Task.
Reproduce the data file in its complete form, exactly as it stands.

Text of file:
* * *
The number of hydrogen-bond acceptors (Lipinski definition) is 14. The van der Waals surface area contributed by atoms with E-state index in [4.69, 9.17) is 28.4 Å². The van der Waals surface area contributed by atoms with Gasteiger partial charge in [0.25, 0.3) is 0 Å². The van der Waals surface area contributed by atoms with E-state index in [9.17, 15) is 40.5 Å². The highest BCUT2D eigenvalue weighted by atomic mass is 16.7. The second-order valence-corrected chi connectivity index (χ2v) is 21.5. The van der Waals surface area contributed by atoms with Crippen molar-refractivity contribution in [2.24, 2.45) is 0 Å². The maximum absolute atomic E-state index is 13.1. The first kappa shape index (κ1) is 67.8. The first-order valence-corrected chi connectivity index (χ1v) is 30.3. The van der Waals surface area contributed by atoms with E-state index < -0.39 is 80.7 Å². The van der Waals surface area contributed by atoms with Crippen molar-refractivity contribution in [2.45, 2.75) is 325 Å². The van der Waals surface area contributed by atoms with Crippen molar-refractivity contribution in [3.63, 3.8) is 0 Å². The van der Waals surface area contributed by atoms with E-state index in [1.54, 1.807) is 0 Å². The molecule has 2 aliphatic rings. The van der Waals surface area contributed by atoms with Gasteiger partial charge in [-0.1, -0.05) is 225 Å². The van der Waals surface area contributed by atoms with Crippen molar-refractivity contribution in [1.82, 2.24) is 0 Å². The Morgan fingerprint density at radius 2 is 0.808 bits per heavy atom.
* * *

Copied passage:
The number of hydrogen-bond acceptors (Lipinski definition) is 14. The van der Waals surface area contributed by atoms with E-state index in [4.69, 9.17) is 28.4 Å². The van der Waals surface area contributed by atoms with Gasteiger partial charge in [0.25, 0.3) is 0 Å². The van der Waals surface area contributed by atoms with E-state index in [9.17, 15) is 40.5 Å². The highest BCUT2D eigenvalue weighted by atomic mass is 16.7. The second-order valence-corrected chi connectivity index (χ2v) is 21.5. The van der Waals surface area contributed by atoms with Crippen molar-refractivity contribution in [2.24, 2.45) is 0 Å². The maximum absolute atomic E-state index is 13.1. The first kappa shape index (κ1) is 67.8. The first-order valence-corrected chi connectivity index (χ1v) is 30.3. The van der Waals surface area contributed by atoms with E-state index < -0.39 is 80.7 Å². The van der Waals surface area contributed by atoms with Crippen molar-refractivity contribution in [2.45, 2.75) is 325 Å². The van der Waals surface area contributed by atoms with Crippen molar-refractivity contribution in [3.63, 3.8) is 0 Å². The van der Waals surface area contributed by atoms with E-state index in [1.54, 1.807) is 0 Å². The molecule has 2 aliphatic rings. The van der Waals surface area contributed by atoms with Gasteiger partial charge in [-0.1, -0.05) is 225 Å². The van der Waals surface area contributed by atoms with Crippen molar-refractivity contribution in [1.82, 2.24) is 0 Å². The Morgan fingerprint density at radius 2 is 0.808 bits per heavy atom.